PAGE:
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Energy Economics

It's all in the numbers. Many variables, but two main considerations: the cost to generate energy onsite and the cost of the alternative. Together, we'll navigate how to control your costs and move toward energy independence. This is an economic lesson that will pay off.

Solar Economics

The economics of energy systems boil down to two things, 1- the cost of the generation, and 2- the value of the generation.

Key Factors for Each are Listed Below:

01
Cost of Generation
  • Upfront capital cost for equipment and installation
  • The expected lifetime of the equipment
  • Annual maintenance and operation cost
  • Fuel cost (if any)
02
Value of Generation
  • The total energy output of the generator per year
  • The value of exported energy to the grid and how it is compensated (connecting utility)
Temporary Incentives
  • Tax Credits: The current investment tax credit (ITC) is 26%
  • Depreciation: Accelerated depreciation of the capital investment

Since renewables such as solar and wind do not have fuel costs, the bulk of renewable generation costs are for equipment and installation. In order to compare lifetime costs with the grid or other sources, the energy industry uses a metric known as the levelized cost of energy (LCOE). This metric represents the total expected value divided by the total expected cost over the system's lifetime.

For solar plants, the capital cost is primarily a function of the size and type of mounting or racking structure used for the solar array. Larger systems benefit from economies of scale. The most cost-effective racking solution is usually a static ground-mounted system using driven posts. Mounting the panels on a new carport is the most expensive type of mounting. Rooftop mounting structures typically fall in the middle.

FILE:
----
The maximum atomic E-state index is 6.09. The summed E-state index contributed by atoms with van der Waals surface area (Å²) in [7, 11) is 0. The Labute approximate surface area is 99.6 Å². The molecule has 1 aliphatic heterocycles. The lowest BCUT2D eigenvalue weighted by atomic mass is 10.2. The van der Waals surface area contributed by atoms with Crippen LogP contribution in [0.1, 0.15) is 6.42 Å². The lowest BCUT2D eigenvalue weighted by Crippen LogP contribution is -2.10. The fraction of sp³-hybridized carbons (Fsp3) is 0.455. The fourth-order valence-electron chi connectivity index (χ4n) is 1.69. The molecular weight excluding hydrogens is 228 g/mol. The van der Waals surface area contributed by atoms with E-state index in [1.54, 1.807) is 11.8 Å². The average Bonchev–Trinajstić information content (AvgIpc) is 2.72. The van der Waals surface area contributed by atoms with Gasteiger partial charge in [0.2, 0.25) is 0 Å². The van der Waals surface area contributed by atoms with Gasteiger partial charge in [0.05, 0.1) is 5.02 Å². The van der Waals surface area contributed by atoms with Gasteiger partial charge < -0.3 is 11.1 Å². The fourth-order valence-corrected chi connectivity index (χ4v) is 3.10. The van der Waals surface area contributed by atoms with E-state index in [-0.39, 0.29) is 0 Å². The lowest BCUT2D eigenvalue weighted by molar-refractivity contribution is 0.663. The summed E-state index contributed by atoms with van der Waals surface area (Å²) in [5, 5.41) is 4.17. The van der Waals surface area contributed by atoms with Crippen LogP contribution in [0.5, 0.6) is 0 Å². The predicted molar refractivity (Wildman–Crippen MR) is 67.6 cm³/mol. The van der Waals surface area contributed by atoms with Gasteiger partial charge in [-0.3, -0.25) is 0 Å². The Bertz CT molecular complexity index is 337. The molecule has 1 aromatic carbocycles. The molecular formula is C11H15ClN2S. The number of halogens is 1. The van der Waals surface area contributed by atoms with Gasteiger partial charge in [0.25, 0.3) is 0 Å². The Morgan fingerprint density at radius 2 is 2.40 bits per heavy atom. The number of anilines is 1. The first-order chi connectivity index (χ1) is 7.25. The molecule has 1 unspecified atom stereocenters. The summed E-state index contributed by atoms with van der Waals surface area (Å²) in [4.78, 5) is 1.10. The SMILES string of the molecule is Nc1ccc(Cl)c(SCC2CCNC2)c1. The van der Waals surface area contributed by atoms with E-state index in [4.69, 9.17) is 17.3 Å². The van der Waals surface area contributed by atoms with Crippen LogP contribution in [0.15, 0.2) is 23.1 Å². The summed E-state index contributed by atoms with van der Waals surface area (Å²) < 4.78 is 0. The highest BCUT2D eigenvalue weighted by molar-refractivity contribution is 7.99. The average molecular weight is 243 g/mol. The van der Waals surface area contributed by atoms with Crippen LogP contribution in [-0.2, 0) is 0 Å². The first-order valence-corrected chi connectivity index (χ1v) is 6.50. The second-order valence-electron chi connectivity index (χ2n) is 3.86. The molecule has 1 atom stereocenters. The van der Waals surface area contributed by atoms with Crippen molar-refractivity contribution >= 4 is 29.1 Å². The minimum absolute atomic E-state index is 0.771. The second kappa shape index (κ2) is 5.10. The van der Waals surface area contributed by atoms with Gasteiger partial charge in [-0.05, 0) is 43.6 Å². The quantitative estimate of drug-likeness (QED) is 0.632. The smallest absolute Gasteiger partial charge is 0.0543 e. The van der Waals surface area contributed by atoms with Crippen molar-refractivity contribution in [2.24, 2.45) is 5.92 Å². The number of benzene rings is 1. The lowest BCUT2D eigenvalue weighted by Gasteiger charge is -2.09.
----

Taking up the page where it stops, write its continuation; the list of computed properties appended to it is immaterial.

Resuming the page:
Ground-mount systems are either fixed (fixed-tilt) or include mechanical systems that allow the panels to track, or follow, the sun (tracker). Fixed-tilt is less expensive and requires less maintenance, but it is also less productive.

The value of the generation is relative to the status quo—the value of the energy from the grid. It can be measured in kilowatt hours produced. But since renewable generators are intermittent, they do not always produce energy at the exact time it is needed. For example, a fixed-tilt solar system will only generate significant energy for 6–7 hours per day on average. A solar system will produce more in the summer and less in the winter due to the varying number of daylight hours and the amount of cloud cover during each season.

The economics are highly dependent on whether or not the system and energy load remain grid connected, how much of the energy is exported to the grid, and the local utility's policy on exported energy.

Given the numerous variables involved in defining both the system costs and energy value, it is difficult to provide an accurate economic assessment that can be generalized to all customers. However, we have seen that customers in California can save as much as 30% on their energy costs in the first year using solar energy and battery storage while gaining other benefits as well. We believe nearly all customers who are now getting their energy from large independently operating utilities (IOUs; e.g., SCE, PG&E) can achieve some savings on their levelized costs of energy. This is certainly true in California, and it is becoming more common throughout the US.

California Electricity Price Trends

Average retail rates, cents per kilowatthour

Source: U.S. Energy Information Administration Short-Term Energy Outlook, Jan 2021

Utility Costs & Trends

Over the last 20 years, the overall price of retail electricity in the US has grown substantially.